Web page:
There is one thing that many scientists and orthodox Christians share: that is, a dislike of contradictions. That an electron can appear as either a particle or a wave is as disturbing to the scientist, as the mystical phrase You are God and not God is to the evangelical Baptist. Literal Bible readers take extraordinary flights of fancy to erase the many contradictions of the Good Book, or simply ignore them altogether. Even among Progressive Christian writers, contradictions are usually avoided while they try to build a logical edifice on which to hang their theological hats.
But there is no inherent shame in contradictions. Contradictions are not always antithetical to logic and reason, but often arise from the very nature of human reality, a direct result of the limits of human language and individual perception. This is the reason why neither Jesus nor Buddha wrote down their teachings.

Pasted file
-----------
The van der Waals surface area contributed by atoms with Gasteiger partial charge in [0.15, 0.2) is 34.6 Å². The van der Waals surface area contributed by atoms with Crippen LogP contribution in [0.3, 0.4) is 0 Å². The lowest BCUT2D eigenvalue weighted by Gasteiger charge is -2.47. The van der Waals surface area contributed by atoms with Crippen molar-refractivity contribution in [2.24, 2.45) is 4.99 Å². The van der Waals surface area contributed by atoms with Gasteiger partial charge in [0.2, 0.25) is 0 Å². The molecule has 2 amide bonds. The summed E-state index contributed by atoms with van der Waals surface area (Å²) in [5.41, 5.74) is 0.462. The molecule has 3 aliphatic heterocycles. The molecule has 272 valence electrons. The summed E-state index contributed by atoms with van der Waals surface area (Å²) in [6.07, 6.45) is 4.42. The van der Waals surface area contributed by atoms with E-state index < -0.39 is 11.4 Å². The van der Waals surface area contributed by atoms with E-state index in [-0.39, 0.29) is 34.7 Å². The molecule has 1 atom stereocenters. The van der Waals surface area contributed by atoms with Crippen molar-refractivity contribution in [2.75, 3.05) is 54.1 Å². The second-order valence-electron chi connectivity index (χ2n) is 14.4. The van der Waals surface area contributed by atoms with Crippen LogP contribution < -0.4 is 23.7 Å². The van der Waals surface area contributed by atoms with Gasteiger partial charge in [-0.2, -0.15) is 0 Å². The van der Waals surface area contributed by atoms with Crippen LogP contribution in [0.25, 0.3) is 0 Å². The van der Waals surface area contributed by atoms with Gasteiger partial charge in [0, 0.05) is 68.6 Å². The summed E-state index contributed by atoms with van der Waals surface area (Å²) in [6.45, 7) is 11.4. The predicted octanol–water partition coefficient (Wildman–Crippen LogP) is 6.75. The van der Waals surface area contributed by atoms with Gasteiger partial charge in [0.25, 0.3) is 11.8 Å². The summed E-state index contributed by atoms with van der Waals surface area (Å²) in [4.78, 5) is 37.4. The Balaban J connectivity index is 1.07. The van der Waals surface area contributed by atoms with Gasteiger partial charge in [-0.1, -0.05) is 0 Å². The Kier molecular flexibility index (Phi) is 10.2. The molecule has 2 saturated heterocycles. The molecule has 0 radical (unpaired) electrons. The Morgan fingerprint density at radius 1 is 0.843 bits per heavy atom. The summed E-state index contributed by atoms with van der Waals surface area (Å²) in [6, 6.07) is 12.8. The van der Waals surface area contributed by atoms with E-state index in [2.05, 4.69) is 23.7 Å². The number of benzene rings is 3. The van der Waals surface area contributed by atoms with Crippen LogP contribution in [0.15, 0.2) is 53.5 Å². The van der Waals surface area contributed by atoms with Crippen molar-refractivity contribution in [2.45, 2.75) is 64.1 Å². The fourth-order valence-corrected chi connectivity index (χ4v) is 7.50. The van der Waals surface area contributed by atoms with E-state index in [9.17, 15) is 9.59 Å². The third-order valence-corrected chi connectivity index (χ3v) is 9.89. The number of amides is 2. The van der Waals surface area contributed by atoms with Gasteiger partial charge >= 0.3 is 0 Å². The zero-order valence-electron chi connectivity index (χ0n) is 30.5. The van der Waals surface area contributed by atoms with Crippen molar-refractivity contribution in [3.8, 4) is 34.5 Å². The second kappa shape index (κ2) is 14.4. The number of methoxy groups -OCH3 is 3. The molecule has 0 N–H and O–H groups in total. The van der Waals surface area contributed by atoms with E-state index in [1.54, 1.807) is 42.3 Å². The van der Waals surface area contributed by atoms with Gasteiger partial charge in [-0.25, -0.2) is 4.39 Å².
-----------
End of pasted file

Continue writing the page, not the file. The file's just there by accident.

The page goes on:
It is the tension of opposites (between good and evil, particle and wave, heaven and earth) that gives rise to the Spirit of Truth. It is through paradox’s window that we view the unity and diversity of Life.
George Orwell once said that “to accept an unorthodoxy is always to inherit unresolved contradictions”. That is the inheritance of , and one which we must embrace wholeheartedly. A contradiction need not be a sign of weakness but one of strength.
Do I contradict myself? Very well, then I contradict myself, I am large, I contain multitudes. — Walt Whitman
In the end, we just might see that there weren’t any contradictions after all: only apparent contradictions.
If you would like to read about why Progressive Christians do what they do, please go to: Why Progressive Christianity?
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